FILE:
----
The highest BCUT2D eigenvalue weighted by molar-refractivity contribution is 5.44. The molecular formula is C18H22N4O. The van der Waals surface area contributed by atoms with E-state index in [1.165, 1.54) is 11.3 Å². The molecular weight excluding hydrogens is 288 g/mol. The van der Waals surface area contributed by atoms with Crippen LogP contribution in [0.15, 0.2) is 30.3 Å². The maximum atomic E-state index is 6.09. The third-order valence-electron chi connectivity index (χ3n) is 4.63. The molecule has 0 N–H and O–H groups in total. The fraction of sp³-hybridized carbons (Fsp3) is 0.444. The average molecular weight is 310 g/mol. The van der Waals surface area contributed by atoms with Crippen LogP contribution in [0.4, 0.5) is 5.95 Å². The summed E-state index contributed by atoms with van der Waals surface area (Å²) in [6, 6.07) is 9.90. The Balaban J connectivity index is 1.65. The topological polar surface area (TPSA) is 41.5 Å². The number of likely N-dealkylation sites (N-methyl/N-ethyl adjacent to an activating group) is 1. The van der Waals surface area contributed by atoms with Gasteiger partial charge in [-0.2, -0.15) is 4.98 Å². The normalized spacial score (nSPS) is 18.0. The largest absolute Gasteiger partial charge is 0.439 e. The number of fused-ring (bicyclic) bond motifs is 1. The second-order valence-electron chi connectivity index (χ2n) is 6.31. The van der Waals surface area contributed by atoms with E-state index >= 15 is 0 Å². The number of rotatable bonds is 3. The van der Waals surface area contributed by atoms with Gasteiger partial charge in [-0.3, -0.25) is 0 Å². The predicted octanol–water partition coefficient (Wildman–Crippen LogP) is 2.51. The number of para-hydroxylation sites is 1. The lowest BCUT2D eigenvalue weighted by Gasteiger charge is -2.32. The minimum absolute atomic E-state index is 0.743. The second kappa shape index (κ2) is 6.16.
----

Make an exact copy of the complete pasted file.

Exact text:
The highest BCUT2D eigenvalue weighted by molar-refractivity contribution is 5.44. The molecular formula is C18H22N4O. The van der Waals surface area contributed by atoms with E-state index in [1.165, 1.54) is 11.3 Å². The molecular weight excluding hydrogens is 288 g/mol. The van der Waals surface area contributed by atoms with Crippen LogP contribution in [0.15, 0.2) is 30.3 Å². The maximum atomic E-state index is 6.09. The third-order valence-electron chi connectivity index (χ3n) is 4.63. The molecule has 0 N–H and O–H groups in total. The fraction of sp³-hybridized carbons (Fsp3) is 0.444. The average molecular weight is 310 g/mol. The van der Waals surface area contributed by atoms with Crippen LogP contribution in [0.4, 0.5) is 5.95 Å². The summed E-state index contributed by atoms with van der Waals surface area (Å²) in [6, 6.07) is 9.90. The Balaban J connectivity index is 1.65. The topological polar surface area (TPSA) is 41.5 Å². The number of likely N-dealkylation sites (N-methyl/N-ethyl adjacent to an activating group) is 1. The van der Waals surface area contributed by atoms with Gasteiger partial charge in [-0.2, -0.15) is 4.98 Å². The normalized spacial score (nSPS) is 18.0. The largest absolute Gasteiger partial charge is 0.439 e. The number of fused-ring (bicyclic) bond motifs is 1. The second-order valence-electron chi connectivity index (χ2n) is 6.31. The van der Waals surface area contributed by atoms with E-state index >= 15 is 0 Å². The number of rotatable bonds is 3. The van der Waals surface area contributed by atoms with Gasteiger partial charge in [-0.3, -0.25) is 0 Å². The predicted octanol–water partition coefficient (Wildman–Crippen LogP) is 2.51. The number of para-hydroxylation sites is 1. The lowest BCUT2D eigenvalue weighted by Gasteiger charge is -2.32. The minimum absolute atomic E-state index is 0.743. The second kappa shape index (κ2) is 6.16.